MCB 53 Alumni Association

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History of Mobile Construction Battalion 53
December 1942 - December 1969

The Fifty-Third Naval Construction Battalion was commissioned on 22 December 1942 at Camp Allen in Norfolk, Virginia. The outfit was divided into two sections on 16 January 1943. The second section was ordered on 2 February to join a section of the 17th Naval Construction Battalion to form the 120th Naval Construction Battalion. They arrived in Noumea, New Caledonia on 25 March 1943. Regrouped in Guadalcanal in January of 1944. Redesignated the 53rd Naval Construction Battalion on 12 May 1944. The unit went to Guam in six echelons, participated in the invasion there at war's end.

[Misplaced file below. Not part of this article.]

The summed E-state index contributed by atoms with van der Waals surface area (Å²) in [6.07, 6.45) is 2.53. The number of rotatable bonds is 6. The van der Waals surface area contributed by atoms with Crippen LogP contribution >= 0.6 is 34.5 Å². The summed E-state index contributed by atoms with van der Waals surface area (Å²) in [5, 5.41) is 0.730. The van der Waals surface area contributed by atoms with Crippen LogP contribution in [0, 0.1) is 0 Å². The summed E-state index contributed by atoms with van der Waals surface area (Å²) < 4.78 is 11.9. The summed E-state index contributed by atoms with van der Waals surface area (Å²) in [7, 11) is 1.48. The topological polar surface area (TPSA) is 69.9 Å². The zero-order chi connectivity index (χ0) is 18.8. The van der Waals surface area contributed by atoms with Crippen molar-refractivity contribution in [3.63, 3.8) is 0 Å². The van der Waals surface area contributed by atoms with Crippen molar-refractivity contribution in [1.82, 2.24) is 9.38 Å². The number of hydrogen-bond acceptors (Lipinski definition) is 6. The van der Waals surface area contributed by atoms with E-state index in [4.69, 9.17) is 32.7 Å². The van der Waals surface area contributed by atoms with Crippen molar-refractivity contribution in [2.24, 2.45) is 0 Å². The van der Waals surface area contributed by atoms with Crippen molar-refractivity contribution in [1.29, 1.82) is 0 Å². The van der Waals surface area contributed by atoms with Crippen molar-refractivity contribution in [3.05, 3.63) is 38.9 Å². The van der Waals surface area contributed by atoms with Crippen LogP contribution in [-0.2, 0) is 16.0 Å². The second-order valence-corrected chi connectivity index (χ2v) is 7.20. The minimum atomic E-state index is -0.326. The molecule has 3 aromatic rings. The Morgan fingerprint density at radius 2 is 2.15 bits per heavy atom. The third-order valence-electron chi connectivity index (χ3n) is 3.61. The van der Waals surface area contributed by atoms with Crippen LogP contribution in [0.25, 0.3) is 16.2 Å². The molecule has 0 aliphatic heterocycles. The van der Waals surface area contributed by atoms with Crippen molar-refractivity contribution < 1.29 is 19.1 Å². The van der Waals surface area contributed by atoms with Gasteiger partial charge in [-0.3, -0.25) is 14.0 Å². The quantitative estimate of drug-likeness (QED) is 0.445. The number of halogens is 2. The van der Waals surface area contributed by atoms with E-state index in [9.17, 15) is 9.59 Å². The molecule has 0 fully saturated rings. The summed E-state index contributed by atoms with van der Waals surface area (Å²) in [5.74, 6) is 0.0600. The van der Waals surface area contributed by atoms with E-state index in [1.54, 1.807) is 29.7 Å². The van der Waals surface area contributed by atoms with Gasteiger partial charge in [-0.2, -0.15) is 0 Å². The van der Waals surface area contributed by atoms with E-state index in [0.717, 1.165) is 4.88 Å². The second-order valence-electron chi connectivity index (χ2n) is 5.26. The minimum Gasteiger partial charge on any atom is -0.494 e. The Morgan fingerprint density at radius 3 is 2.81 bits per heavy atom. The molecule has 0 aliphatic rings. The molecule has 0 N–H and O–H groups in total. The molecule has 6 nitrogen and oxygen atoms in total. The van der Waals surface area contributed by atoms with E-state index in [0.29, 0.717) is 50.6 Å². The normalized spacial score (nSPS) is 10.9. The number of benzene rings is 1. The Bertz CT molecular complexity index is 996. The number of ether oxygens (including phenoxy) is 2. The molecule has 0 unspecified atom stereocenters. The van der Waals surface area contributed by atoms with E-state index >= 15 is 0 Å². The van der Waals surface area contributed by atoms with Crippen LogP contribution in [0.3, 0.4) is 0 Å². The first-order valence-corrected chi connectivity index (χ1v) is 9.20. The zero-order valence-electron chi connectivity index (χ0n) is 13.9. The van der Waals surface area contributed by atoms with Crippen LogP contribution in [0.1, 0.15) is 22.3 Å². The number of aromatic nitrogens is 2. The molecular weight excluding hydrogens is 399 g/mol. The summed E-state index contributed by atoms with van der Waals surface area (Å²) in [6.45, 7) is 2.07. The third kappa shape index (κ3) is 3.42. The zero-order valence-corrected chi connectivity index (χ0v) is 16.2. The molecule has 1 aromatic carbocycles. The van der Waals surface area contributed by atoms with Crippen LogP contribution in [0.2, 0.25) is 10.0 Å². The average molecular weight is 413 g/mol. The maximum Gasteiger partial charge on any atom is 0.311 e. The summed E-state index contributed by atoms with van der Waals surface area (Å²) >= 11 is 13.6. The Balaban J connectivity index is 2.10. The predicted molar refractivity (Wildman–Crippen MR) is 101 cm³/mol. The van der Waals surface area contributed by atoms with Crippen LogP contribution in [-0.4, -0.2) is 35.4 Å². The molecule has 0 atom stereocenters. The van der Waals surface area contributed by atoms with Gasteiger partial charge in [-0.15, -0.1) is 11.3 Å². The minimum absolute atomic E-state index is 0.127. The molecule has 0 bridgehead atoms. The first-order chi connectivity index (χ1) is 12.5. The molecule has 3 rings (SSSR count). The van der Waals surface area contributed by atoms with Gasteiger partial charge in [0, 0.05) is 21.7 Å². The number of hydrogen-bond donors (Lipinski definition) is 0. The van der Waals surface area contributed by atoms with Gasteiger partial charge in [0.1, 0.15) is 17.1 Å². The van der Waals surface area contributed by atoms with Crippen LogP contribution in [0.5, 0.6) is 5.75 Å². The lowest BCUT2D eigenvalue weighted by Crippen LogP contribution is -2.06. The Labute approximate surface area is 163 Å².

After World War II the 53rd participated in Operation Crossroads Research Project at Bikini Atoll. Unit was deactivated in Bikini in August, 1946. Mobile Construction Battalion 53 was recommissioned at Davisville, Rhode Island 30 June 1967. Battalion was deployed to Danang, Vietnam from January, 1968 through September, 1968 and again from March, 1969 through November, 1969. MCB 53 was decommissioned at Davisville, Rhode Island on 10 December 1969. The 53rd had five (5) CO's from 1942 through 1946. The First CO was Roy M. Harris, followed by Edward M. Denbo, Charles A. Thompson, and J. P. Mac Bean. The last skipper was John D. Burky. On the 1968 tour the CO was Richard A. Bowers and the XO was R. H. Knauf. On the 1969 tour the CO was Robert K. Miller and the XO's were William A. Simmons and David L. Forney.